LAS VEGAS – It used to be that HP’s event calendar was pretty easy to figure out for its channel partners. In February or March, it gathers its partners here for its Global Partner Conference, and in June, it gathers customers (and a few partners) here for HP Discover, a primarily customer-focused event.
But that’s rapidly changing. At this year’s North American version of Discover, partners make up close to half of the 9,000-plus non-HP attendees in the house, and the content offered to partners is shifting to reflect that changing reality.
With partners making up almost half the house, the company is dramatically expanding the number of training courses offered to solution providers at Discover.
“With almost 70 per cent of our [Enterprise Group] business done through the channel, that makes sense,” said Sue Barsamian, senior vice president of worldwide indirect sales for HP’s Enterprise Group. “It’s a great opportunity to get partners exposed to the breadth of our products in the easiest fashion possible. These are some of the broadest representatives of HP that we have, and we have a lot to convey.”
In the past, partners largely attended to accompany their HP customers. But now, along with information about new HP Enterprise Group products and its business strategy, the company is offering a lot more training to partners – in fact, it will train 750-plus partners on various solution areas this week at Discover, more than four times the number it did at last year’s Discover in Las Vegas.
That reflects both the growing number of partners in attendance, and a dramatic shift in how HP delivers training to its partners. Barsamian said it found itself in a “good news/bad news” situation as it pushes partners to sell more of its enterprise wares. It was successful in getting more of its partners representing more of the breadth of its product lines, but it faced a significant challenge in delivering the training those partners need, to the point where it was becoming too time-consuming for partners to scale across HP product lines because of the time investment in training.
Coming on the heels of its efforts to make PartnerOne a much easier program for partners to deal with, that didn’t sit well. So the company set out to change up how it handles partner training, and concentrate as much of that effort around events like HP Discover as possible. The effort was championed by Chuck Battipede, senior vice president of learning and development, who had ample motivation to make the changes successful – his spouse is a former HPer who now runs a solution provider, and who ran into those challenges in finding balance between getting trained and certified and still actually having time to sell to and implement for customers.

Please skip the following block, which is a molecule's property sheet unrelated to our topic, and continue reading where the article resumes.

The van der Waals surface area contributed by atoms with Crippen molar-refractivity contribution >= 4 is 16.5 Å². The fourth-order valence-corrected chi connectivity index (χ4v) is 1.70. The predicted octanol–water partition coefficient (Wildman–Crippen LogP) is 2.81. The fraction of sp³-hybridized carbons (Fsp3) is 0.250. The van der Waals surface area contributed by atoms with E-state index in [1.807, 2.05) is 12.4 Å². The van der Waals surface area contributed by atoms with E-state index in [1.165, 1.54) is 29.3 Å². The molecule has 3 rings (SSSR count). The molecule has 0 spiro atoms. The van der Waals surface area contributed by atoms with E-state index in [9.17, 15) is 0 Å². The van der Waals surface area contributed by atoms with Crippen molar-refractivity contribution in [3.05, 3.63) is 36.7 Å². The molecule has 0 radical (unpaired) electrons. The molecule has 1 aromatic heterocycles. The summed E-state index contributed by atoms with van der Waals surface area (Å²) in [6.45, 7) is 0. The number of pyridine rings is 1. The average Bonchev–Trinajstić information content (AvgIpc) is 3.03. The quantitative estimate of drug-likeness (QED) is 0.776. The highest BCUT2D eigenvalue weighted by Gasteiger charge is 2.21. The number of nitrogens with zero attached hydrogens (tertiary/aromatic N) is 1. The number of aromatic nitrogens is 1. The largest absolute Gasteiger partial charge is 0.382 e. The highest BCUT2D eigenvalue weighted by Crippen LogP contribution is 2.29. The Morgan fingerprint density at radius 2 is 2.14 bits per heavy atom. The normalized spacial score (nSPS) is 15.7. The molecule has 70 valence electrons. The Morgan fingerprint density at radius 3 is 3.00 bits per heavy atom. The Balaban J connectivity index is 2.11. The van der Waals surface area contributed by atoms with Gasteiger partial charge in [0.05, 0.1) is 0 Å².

As a result of the new focus on partner training, which actually began at last year’s December edition of Discover held in Barcelona, many of the new partner attendees are on the technical and sales sides, the practitioners, as opposed to the more traditional management audience common to its Global Partner Conference. That suits Barsamian just fine – as well as delivering concentrated training at the event, it has a chance to get more of its “frontline” channel representatives educated on its new Enterprise Group announcements.
“It makes Discover a one-stop shop to hear the story, meet the team, and get trained and certified,” she said.
But owners and other partner executive members are still a common sight here at Discover – the company runs one of its two annual Partner Advisory Board meetings here on Thursday, as the “main event” of Discover winds down.
And the company event hosts some non-partner solution providers at the event, part of what Barsamian described as a “competitive takeout” recruiting play with partners who are primarily representing its enterprise competitors.
“This is a great opportunity to expose those partners to the breadth of our offerings and our value proposition, and we definitely leverage Discover for that,” Barsamian said.